Funding will Expand Inclusion of Jews with Disabilities, Fight Stigmas and Advance Opportunities
Rockville, Md., June 14 – RespectAbility, a nonprofit organization fighting stigmas and advancing opportunities for people with disabilities, is very grateful to announce that it has been chosen for a Breaking Barriers Award from The Genesis Prize Foundation and Jewish Funders Network to promote inclusion of people with disabilities in Jewish life.
The award is part of a matching grant program created in honor of 2016 Genesis Prize Laureate Itzhak Perlman, a world-renowned violinist and activist for people with disabilities. Perlman regifted the funds to promote Jewish inclusion for those with disabilities, as well as to support young people pursuing careers in classical music.
As part of receiving the Breaking Barriers Award, RespectAbility committed to match all funds received. Two new donors to RespectAbility are matching this gift: Ahuva and Aaron Orlofsky; and Beverly Foundation.
“We are delighted to support innovation and outreach to advance inclusion of people with disabilities,” said Amy Rosenblatt Lui, executive director of Beverly Foundation. “I want to give thanks to Itzhak Perlman for his vision who got the ball rolling on this.”
Philanthropists Ahuva and Aaron Orlofsky also are donating to RespectAbility for the first time as part of this matching grant award.
“We are honored to be a part of this effort to ensure that all Jewish people have the opportunity to be fully included in Jewish life,” Aaron Orlofsky, who also recently joined RespectAbility’s board, said. “RespectAbility is on the front lines in the battle to ensure that Jewish institutions are fully welcoming of, and accessible to, Jews with disabilities and their loved ones.”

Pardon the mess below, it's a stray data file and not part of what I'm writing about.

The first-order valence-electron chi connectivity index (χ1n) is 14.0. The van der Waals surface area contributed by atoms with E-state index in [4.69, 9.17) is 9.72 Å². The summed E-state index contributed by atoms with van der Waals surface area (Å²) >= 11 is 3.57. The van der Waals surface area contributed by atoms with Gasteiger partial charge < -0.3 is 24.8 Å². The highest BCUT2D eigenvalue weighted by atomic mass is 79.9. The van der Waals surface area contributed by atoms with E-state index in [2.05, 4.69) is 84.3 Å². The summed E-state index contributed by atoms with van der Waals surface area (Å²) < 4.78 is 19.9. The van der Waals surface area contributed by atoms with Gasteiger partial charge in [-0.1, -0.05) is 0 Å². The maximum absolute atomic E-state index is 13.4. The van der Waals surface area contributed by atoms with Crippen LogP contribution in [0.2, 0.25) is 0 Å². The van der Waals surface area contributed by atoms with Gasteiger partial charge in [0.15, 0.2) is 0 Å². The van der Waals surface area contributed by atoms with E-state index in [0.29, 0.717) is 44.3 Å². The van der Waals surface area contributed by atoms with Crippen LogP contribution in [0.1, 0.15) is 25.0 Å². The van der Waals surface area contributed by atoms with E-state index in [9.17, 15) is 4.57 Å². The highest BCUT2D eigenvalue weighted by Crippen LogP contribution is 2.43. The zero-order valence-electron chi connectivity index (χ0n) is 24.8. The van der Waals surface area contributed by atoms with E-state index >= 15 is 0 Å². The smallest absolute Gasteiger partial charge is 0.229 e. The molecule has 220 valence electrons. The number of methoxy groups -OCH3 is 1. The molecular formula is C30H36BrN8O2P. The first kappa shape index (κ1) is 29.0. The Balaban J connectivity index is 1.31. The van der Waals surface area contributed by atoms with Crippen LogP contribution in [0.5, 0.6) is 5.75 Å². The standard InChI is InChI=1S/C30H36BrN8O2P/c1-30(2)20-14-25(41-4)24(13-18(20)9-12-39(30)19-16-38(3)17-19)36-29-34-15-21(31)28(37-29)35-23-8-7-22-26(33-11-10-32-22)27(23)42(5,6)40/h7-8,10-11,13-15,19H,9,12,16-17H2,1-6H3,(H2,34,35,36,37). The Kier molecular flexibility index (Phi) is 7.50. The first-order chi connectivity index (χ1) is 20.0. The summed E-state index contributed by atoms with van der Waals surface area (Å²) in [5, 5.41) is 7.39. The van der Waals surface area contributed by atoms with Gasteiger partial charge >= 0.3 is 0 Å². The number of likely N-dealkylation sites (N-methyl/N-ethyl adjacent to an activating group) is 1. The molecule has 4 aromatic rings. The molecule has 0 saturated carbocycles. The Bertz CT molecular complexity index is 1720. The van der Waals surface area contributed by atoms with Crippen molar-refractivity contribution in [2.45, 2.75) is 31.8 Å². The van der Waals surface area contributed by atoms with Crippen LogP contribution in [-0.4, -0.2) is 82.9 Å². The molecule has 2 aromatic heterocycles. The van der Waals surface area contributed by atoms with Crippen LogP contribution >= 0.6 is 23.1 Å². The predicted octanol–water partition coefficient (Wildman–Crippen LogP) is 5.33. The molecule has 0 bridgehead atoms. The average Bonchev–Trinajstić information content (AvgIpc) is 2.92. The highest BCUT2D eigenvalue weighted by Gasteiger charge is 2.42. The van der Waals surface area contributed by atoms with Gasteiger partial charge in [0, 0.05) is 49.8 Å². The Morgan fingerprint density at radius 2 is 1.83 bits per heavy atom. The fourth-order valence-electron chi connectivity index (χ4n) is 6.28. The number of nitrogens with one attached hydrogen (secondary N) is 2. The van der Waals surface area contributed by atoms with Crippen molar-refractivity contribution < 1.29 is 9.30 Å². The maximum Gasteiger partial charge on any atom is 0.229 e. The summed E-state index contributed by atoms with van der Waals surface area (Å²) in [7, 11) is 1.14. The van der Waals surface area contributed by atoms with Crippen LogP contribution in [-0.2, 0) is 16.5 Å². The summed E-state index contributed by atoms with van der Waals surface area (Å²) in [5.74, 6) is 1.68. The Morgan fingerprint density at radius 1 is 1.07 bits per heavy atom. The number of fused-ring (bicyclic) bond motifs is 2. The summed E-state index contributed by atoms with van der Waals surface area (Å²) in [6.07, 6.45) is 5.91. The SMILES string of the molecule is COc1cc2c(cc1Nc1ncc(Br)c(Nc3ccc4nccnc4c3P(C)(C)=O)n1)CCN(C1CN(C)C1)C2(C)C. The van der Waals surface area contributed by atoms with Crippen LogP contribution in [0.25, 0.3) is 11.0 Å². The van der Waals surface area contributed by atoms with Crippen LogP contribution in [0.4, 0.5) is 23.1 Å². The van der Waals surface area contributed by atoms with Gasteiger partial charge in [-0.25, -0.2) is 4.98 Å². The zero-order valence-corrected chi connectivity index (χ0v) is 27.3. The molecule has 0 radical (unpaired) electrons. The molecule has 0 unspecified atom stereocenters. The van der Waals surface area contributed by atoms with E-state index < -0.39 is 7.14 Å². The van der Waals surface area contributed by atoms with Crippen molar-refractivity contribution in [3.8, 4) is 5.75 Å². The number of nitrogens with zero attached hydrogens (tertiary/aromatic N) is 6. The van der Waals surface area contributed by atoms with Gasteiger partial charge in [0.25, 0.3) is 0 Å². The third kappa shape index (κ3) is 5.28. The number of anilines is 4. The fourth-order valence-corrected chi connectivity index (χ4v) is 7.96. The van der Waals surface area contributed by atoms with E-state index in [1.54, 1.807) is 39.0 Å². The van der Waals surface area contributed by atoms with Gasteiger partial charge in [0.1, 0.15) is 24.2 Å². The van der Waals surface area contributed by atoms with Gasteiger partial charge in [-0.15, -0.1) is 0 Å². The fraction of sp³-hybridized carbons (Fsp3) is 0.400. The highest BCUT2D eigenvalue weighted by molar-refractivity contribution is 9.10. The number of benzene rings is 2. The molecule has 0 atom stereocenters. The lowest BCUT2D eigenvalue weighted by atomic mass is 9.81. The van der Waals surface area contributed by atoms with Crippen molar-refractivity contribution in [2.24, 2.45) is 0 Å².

RespectAbility was founded in 2013 by three Jewish philanthropists: Donn Weinberg, Shelley Cohen and Jennifer Laszlo Mizrahi. In addition to its Jewish inclusion work, RespectAbility currently its focusing on narrative change in Hollywood and jobs for people with disabilities through a Community of Practice, as well as furthering inclusive philanthropy.
“RespectAbility is honored to have been chosen for this Breaking Barriers Award and to be supported by Beverly Foundation and ORLO,” RespectAbility President Jennifer Laszlo Mizrahi said. “This money will not only support our Jewish inclusion work but also will enable us to ensure our workforce and Hollywood projects are able to have a Jewish lens as well.”
Because of this support, RespectAbility will be able to conduct a survey of Jews from around the country – both those with and without disabilities – regarding their experiences about the inclusion of Jews with disabilities in Jewish life. In a similar poll conducted by RepectAbility in 2014 with 2607 Jews, 20 percent of those with disabilities indicated they were unable to participate fully in Jewish life because of their disability, which usually leads to a lack of any future involvement. This new research will allow the community to reflect upon any changing trends and will illustrate updated attitudes, opinions and practices. Pollster Meagan Buren once again will lead the research.
The funding also will support involving Jewish organizations in our nascent Communities of Practice (COP). These COPs will create and implement strategic plans to reduce stigmas and expand the employment of people with disabilities in various fields like religious life, entertainment, healthcare and education. RespectAbility will invite Jewish institutions including federations, synagogues, schools and camps to become involved.
Current projects such as RespectAbility’s Jewish inclusion social media streams, weekly “Shabbat Smile” e-newsletter, webinars and Fellowship program also will continue due to this support.
Breaking Barriers Award
A total of 22 organizations received a Breaking Barriers Award, which resulted in $3.17 million in new funds dedicated to this philanthropic area. The initiative’s review committee received 54 applications representing more than 70 unique funders. The 22 winning recipients represent 19 cities across the United States.
Some of Itzhak Perlman’s Genesis Prize award was directed to a competition administered by Matan (an affiliate of the United Way) to distribute grants for organizations supporting those with disabilities in Israel, leading to nearly two million dollars being distributed in Israel.